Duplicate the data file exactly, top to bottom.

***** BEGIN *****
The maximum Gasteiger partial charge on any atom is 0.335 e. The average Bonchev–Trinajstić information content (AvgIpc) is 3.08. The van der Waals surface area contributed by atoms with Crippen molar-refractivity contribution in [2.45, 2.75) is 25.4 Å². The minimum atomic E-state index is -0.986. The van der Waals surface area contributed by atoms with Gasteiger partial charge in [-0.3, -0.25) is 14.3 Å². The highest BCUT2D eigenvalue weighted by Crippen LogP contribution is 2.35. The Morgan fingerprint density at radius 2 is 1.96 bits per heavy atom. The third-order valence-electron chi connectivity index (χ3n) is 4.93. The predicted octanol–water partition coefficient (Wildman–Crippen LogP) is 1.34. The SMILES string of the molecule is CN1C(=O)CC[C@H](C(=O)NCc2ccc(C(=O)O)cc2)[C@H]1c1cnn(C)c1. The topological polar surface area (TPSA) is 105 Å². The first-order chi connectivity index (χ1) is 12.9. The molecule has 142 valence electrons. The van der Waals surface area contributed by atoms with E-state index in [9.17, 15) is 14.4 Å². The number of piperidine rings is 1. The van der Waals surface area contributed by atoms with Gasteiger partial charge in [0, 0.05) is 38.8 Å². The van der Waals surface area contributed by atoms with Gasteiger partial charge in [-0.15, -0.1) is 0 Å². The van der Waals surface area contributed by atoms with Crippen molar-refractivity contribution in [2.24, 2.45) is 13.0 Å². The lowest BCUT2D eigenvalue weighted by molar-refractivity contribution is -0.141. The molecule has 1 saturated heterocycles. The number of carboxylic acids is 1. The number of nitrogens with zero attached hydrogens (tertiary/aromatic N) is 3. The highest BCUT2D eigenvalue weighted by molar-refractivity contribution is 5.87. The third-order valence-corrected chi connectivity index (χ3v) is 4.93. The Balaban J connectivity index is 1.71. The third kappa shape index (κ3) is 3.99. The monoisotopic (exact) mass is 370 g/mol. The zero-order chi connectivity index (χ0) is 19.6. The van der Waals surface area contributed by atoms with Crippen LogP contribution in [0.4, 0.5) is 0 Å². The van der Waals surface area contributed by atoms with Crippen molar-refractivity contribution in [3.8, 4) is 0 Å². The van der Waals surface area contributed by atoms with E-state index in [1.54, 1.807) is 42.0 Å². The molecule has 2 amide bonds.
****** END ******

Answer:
The maximum Gasteiger partial charge on any atom is 0.335 e. The average Bonchev–Trinajstić information content (AvgIpc) is 3.08. The van der Waals surface area contributed by atoms with Crippen molar-refractivity contribution in [2.45, 2.75) is 25.4 Å². The minimum atomic E-state index is -0.986. The van der Waals surface area contributed by atoms with Gasteiger partial charge in [-0.3, -0.25) is 14.3 Å². The highest BCUT2D eigenvalue weighted by Crippen LogP contribution is 2.35. The Morgan fingerprint density at radius 2 is 1.96 bits per heavy atom. The third-order valence-electron chi connectivity index (χ3n) is 4.93. The predicted octanol–water partition coefficient (Wildman–Crippen LogP) is 1.34. The SMILES string of the molecule is CN1C(=O)CC[C@H](C(=O)NCc2ccc(C(=O)O)cc2)[C@H]1c1cnn(C)c1. The topological polar surface area (TPSA) is 105 Å². The first-order chi connectivity index (χ1) is 12.9. The molecule has 142 valence electrons. The van der Waals surface area contributed by atoms with E-state index in [9.17, 15) is 14.4 Å². The number of piperidine rings is 1. The van der Waals surface area contributed by atoms with Gasteiger partial charge in [0, 0.05) is 38.8 Å². The van der Waals surface area contributed by atoms with Gasteiger partial charge in [-0.15, -0.1) is 0 Å². The van der Waals surface area contributed by atoms with Crippen molar-refractivity contribution in [2.24, 2.45) is 13.0 Å². The lowest BCUT2D eigenvalue weighted by molar-refractivity contribution is -0.141. The molecule has 1 saturated heterocycles. The number of carboxylic acids is 1. The number of nitrogens with zero attached hydrogens (tertiary/aromatic N) is 3. The highest BCUT2D eigenvalue weighted by molar-refractivity contribution is 5.87. The third-order valence-corrected chi connectivity index (χ3v) is 4.93. The Balaban J connectivity index is 1.71. The third kappa shape index (κ3) is 3.99. The monoisotopic (exact) mass is 370 g/mol. The zero-order chi connectivity index (χ0) is 19.6. The van der Waals surface area contributed by atoms with Crippen LogP contribution in [0.4, 0.5) is 0 Å². The van der Waals surface area contributed by atoms with Crippen molar-refractivity contribution in [3.8, 4) is 0 Å². The van der Waals surface area contributed by atoms with E-state index in [1.54, 1.807) is 42.0 Å². The molecule has 2 amide bonds.